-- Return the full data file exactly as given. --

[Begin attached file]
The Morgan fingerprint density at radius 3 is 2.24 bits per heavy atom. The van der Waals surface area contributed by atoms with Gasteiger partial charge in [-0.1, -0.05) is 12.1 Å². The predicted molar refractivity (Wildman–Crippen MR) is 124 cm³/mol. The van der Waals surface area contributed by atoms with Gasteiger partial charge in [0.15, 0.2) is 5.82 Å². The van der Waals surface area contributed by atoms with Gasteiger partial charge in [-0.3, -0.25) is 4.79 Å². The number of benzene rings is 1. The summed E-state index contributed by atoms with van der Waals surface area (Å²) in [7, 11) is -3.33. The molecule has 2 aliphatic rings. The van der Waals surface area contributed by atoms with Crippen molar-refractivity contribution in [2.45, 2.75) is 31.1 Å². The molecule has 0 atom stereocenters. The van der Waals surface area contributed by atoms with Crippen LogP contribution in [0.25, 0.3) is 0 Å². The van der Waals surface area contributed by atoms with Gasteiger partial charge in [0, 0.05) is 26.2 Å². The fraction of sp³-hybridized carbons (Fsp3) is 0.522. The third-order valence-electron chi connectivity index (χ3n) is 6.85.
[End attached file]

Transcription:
The Morgan fingerprint density at radius 3 is 2.24 bits per heavy atom. The van der Waals surface area contributed by atoms with Gasteiger partial charge in [-0.1, -0.05) is 12.1 Å². The predicted molar refractivity (Wildman–Crippen MR) is 124 cm³/mol. The van der Waals surface area contributed by atoms with Gasteiger partial charge in [0.15, 0.2) is 5.82 Å². The van der Waals surface area contributed by atoms with Gasteiger partial charge in [-0.3, -0.25) is 4.79 Å². The number of benzene rings is 1. The summed E-state index contributed by atoms with van der Waals surface area (Å²) in [7, 11) is -3.33. The molecule has 2 aliphatic rings. The van der Waals surface area contributed by atoms with Crippen molar-refractivity contribution in [2.45, 2.75) is 31.1 Å². The molecule has 0 atom stereocenters. The van der Waals surface area contributed by atoms with Crippen LogP contribution in [0.25, 0.3) is 0 Å². The van der Waals surface area contributed by atoms with Gasteiger partial charge in [0, 0.05) is 26.2 Å². The fraction of sp³-hybridized carbons (Fsp3) is 0.522. The third-order valence-electron chi connectivity index (χ3n) is 6.85.